One big selling point to employers is that most tailored programs incorporate a case study or project focused on the specific company. “We can address real-life issues in the customized M.B.A.,” says Valérie Claude-Gaudillat, director of M.B.A.s at Audencia Nantes. “That is very valuable for the company and the students.”
At Cass Business School, courses for the Lovells attorneys often use case studies that involve legal issues, says Scott Moeller, Cass’s head of executive education. A class on mergers and acquisitions deals heavily with the legal aspects of such transactions.
Chris Stoakes, the firm’s head of legal training, says giving Lovells lawyers a grounding in the basics of the business world will help them better serve clients, most of whom are large multinational companies or banks. “If you understand the business context in which your client is asking for advice, you give them better advice,” he says.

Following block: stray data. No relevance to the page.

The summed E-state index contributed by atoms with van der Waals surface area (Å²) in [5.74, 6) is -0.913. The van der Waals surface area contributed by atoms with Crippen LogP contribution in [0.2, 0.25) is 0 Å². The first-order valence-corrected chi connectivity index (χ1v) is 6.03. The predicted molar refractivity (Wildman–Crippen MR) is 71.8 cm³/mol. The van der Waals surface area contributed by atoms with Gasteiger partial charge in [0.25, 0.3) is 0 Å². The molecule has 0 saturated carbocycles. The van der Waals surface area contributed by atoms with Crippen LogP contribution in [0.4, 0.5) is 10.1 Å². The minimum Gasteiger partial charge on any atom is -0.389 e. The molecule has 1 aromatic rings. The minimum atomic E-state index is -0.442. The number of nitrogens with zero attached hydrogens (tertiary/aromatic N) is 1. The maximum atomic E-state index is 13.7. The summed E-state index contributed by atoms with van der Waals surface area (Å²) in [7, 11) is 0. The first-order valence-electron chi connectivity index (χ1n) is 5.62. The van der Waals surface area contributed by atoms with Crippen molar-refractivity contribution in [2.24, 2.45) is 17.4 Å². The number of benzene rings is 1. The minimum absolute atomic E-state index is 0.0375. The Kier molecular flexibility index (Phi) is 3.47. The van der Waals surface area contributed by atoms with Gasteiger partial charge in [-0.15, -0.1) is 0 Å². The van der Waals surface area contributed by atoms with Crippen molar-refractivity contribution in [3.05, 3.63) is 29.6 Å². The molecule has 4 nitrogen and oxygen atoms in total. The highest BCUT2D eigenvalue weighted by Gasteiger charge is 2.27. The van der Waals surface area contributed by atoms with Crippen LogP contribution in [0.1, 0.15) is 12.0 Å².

Emma Nicholson, a Lovells litigation lawyer who has attended the Cass lectures in London, says a class on the basics of accounting has been particularly helpful, since her work includes cases in which accountants and auditors are accused of negligence. “I’ve heard [in class] a lot of the terms used by clients, so now I’m more comfortable [that] I know what they mean.”
Originally posted March 28, 2008